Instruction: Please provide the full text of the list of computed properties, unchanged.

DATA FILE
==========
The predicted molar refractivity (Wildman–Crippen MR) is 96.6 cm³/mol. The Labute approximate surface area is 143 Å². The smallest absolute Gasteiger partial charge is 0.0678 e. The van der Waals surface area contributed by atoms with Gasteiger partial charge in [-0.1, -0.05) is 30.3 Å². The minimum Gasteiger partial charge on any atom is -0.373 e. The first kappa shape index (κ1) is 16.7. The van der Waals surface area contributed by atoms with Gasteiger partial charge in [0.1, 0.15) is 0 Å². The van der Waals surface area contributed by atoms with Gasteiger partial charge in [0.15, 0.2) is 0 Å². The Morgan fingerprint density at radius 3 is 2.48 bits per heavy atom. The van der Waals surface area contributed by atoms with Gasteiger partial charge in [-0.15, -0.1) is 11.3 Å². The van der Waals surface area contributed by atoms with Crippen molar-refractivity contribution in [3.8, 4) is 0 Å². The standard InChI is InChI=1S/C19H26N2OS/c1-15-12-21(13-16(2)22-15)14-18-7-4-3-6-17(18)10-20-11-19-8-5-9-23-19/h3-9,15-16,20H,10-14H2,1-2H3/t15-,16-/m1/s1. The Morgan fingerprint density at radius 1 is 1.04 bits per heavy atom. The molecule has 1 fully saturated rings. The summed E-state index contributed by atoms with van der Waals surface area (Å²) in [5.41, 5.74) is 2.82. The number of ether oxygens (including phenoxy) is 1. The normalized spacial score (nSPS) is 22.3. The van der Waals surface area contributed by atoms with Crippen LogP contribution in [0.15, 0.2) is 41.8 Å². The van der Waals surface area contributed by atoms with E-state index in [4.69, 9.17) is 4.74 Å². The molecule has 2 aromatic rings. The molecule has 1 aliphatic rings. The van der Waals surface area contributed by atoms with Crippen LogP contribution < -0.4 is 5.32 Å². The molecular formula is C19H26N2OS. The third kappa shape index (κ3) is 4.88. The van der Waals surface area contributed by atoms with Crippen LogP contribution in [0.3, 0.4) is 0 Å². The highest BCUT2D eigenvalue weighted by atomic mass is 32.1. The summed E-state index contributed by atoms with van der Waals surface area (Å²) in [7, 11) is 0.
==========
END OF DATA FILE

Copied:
The predicted molar refractivity (Wildman–Crippen MR) is 96.6 cm³/mol. The Labute approximate surface area is 143 Å². The smallest absolute Gasteiger partial charge is 0.0678 e. The van der Waals surface area contributed by atoms with Gasteiger partial charge in [-0.1, -0.05) is 30.3 Å². The minimum Gasteiger partial charge on any atom is -0.373 e. The first kappa shape index (κ1) is 16.7. The van der Waals surface area contributed by atoms with Gasteiger partial charge in [0.1, 0.15) is 0 Å². The van der Waals surface area contributed by atoms with Gasteiger partial charge in [0.15, 0.2) is 0 Å². The Morgan fingerprint density at radius 3 is 2.48 bits per heavy atom. The van der Waals surface area contributed by atoms with Gasteiger partial charge in [-0.15, -0.1) is 11.3 Å². The van der Waals surface area contributed by atoms with Crippen molar-refractivity contribution in [3.8, 4) is 0 Å². The standard InChI is InChI=1S/C19H26N2OS/c1-15-12-21(13-16(2)22-15)14-18-7-4-3-6-17(18)10-20-11-19-8-5-9-23-19/h3-9,15-16,20H,10-14H2,1-2H3/t15-,16-/m1/s1. The Morgan fingerprint density at radius 1 is 1.04 bits per heavy atom. The molecule has 1 fully saturated rings. The summed E-state index contributed by atoms with van der Waals surface area (Å²) in [5.41, 5.74) is 2.82. The number of ether oxygens (including phenoxy) is 1. The normalized spacial score (nSPS) is 22.3. The van der Waals surface area contributed by atoms with Crippen LogP contribution in [0.15, 0.2) is 41.8 Å². The van der Waals surface area contributed by atoms with E-state index in [4.69, 9.17) is 4.74 Å². The molecule has 2 aromatic rings. The molecule has 1 aliphatic rings. The van der Waals surface area contributed by atoms with Crippen LogP contribution < -0.4 is 5.32 Å². The molecular formula is C19H26N2OS. The third kappa shape index (κ3) is 4.88. The van der Waals surface area contributed by atoms with Crippen LogP contribution in [0.3, 0.4) is 0 Å². The highest BCUT2D eigenvalue weighted by atomic mass is 32.1. The summed E-state index contributed by atoms with van der Waals surface area (Å²) in [7, 11) is 0.